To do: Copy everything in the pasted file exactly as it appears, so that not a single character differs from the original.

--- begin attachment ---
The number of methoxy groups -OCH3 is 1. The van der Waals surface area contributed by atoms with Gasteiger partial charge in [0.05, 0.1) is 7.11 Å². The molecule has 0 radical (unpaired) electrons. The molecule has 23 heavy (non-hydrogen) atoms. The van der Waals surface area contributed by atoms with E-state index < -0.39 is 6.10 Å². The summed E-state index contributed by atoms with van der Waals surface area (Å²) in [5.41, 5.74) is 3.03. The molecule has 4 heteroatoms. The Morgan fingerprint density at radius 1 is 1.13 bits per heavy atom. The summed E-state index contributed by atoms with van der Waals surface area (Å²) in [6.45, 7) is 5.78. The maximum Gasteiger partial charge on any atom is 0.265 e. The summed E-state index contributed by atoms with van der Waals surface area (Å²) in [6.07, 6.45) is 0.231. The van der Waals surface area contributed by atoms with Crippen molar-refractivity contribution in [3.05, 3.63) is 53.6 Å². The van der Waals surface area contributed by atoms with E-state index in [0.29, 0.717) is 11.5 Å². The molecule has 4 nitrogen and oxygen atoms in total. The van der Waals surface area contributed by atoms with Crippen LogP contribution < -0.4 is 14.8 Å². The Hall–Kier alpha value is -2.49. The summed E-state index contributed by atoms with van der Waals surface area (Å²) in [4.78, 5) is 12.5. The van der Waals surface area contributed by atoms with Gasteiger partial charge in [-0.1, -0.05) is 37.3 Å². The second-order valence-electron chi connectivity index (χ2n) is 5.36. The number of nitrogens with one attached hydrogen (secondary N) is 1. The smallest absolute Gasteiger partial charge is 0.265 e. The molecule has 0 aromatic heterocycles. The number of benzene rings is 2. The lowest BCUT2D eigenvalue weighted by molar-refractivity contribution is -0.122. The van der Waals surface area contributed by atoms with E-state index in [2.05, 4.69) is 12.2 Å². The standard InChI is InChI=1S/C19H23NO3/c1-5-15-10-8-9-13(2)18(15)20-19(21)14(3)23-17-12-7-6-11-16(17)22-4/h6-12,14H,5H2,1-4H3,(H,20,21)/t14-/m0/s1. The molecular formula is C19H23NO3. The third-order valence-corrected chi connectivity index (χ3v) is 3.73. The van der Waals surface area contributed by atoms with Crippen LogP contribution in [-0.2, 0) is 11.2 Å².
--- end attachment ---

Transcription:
The number of methoxy groups -OCH3 is 1. The van der Waals surface area contributed by atoms with Gasteiger partial charge in [0.05, 0.1) is 7.11 Å². The molecule has 0 radical (unpaired) electrons. The molecule has 23 heavy (non-hydrogen) atoms. The van der Waals surface area contributed by atoms with E-state index < -0.39 is 6.10 Å². The summed E-state index contributed by atoms with van der Waals surface area (Å²) in [5.41, 5.74) is 3.03. The molecule has 4 heteroatoms. The Morgan fingerprint density at radius 1 is 1.13 bits per heavy atom. The summed E-state index contributed by atoms with van der Waals surface area (Å²) in [6.45, 7) is 5.78. The maximum Gasteiger partial charge on any atom is 0.265 e. The summed E-state index contributed by atoms with van der Waals surface area (Å²) in [6.07, 6.45) is 0.231. The van der Waals surface area contributed by atoms with Crippen molar-refractivity contribution in [3.05, 3.63) is 53.6 Å². The van der Waals surface area contributed by atoms with E-state index in [0.29, 0.717) is 11.5 Å². The molecule has 4 nitrogen and oxygen atoms in total. The van der Waals surface area contributed by atoms with Crippen LogP contribution < -0.4 is 14.8 Å². The Hall–Kier alpha value is -2.49. The summed E-state index contributed by atoms with van der Waals surface area (Å²) in [4.78, 5) is 12.5. The van der Waals surface area contributed by atoms with Gasteiger partial charge in [-0.1, -0.05) is 37.3 Å². The second-order valence-electron chi connectivity index (χ2n) is 5.36. The number of nitrogens with one attached hydrogen (secondary N) is 1. The smallest absolute Gasteiger partial charge is 0.265 e. The molecule has 0 aromatic heterocycles. The number of benzene rings is 2. The lowest BCUT2D eigenvalue weighted by molar-refractivity contribution is -0.122. The van der Waals surface area contributed by atoms with E-state index in [2.05, 4.69) is 12.2 Å². The standard InChI is InChI=1S/C19H23NO3/c1-5-15-10-8-9-13(2)18(15)20-19(21)14(3)23-17-12-7-6-11-16(17)22-4/h6-12,14H,5H2,1-4H3,(H,20,21)/t14-/m0/s1. The molecular formula is C19H23NO3. The third-order valence-corrected chi connectivity index (χ3v) is 3.73. The van der Waals surface area contributed by atoms with Crippen LogP contribution in [-0.2, 0) is 11.2 Å².